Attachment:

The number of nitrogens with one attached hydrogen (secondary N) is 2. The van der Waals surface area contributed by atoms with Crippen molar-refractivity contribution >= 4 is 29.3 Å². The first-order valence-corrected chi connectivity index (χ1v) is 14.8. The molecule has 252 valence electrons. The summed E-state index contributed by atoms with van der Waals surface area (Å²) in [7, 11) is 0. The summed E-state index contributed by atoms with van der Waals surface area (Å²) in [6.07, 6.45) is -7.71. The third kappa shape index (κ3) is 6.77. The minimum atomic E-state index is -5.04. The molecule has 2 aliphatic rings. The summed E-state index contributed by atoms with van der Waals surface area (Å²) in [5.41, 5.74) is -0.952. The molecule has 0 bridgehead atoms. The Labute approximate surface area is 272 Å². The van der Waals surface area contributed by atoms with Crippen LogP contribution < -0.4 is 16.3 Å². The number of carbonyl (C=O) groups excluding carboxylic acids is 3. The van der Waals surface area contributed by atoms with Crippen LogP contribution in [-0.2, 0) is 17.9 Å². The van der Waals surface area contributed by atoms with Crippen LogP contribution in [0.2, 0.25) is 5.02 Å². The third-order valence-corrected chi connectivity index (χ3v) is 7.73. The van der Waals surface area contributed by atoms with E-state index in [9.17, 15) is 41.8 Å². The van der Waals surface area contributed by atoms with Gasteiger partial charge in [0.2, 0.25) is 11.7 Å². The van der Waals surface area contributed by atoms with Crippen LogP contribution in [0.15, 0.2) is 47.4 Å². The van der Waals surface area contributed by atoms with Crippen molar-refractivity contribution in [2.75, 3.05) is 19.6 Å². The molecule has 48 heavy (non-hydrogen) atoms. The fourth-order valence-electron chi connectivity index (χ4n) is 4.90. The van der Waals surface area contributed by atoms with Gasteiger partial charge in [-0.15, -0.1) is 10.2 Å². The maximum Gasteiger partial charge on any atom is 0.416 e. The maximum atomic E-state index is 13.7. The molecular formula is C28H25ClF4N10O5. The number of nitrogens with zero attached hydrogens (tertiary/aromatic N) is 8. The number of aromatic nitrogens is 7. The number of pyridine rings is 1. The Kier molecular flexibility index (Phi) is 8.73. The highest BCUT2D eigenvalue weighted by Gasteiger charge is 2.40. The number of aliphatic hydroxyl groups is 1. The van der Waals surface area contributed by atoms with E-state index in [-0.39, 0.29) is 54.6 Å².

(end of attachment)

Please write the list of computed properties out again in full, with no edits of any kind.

The number of nitrogens with one attached hydrogen (secondary N) is 2. The van der Waals surface area contributed by atoms with Crippen molar-refractivity contribution >= 4 is 29.3 Å². The first-order valence-corrected chi connectivity index (χ1v) is 14.8. The molecule has 252 valence electrons. The summed E-state index contributed by atoms with van der Waals surface area (Å²) in [7, 11) is 0. The summed E-state index contributed by atoms with van der Waals surface area (Å²) in [6.07, 6.45) is -7.71. The third kappa shape index (κ3) is 6.77. The minimum atomic E-state index is -5.04. The molecule has 2 aliphatic rings. The summed E-state index contributed by atoms with van der Waals surface area (Å²) in [5.41, 5.74) is -0.952. The molecule has 0 bridgehead atoms. The Labute approximate surface area is 272 Å². The van der Waals surface area contributed by atoms with Crippen LogP contribution < -0.4 is 16.3 Å². The number of carbonyl (C=O) groups excluding carboxylic acids is 3. The van der Waals surface area contributed by atoms with Crippen LogP contribution in [-0.2, 0) is 17.9 Å². The van der Waals surface area contributed by atoms with Crippen LogP contribution in [0.2, 0.25) is 5.02 Å². The third-order valence-corrected chi connectivity index (χ3v) is 7.73. The van der Waals surface area contributed by atoms with E-state index in [9.17, 15) is 41.8 Å². The van der Waals surface area contributed by atoms with Gasteiger partial charge in [0.2, 0.25) is 11.7 Å². The van der Waals surface area contributed by atoms with Crippen LogP contribution in [0.15, 0.2) is 47.4 Å². The van der Waals surface area contributed by atoms with Crippen molar-refractivity contribution in [2.75, 3.05) is 19.6 Å². The molecule has 48 heavy (non-hydrogen) atoms. The fourth-order valence-electron chi connectivity index (χ4n) is 4.90. The van der Waals surface area contributed by atoms with Gasteiger partial charge in [-0.15, -0.1) is 10.2 Å². The maximum Gasteiger partial charge on any atom is 0.416 e. The maximum atomic E-state index is 13.7. The molecular formula is C28H25ClF4N10O5. The number of nitrogens with zero attached hydrogens (tertiary/aromatic N) is 8. The number of aromatic nitrogens is 7. The number of pyridine rings is 1. The Kier molecular flexibility index (Phi) is 8.73. The highest BCUT2D eigenvalue weighted by Gasteiger charge is 2.40. The number of aliphatic hydroxyl groups is 1. The van der Waals surface area contributed by atoms with E-state index in [-0.39, 0.29) is 54.6 Å².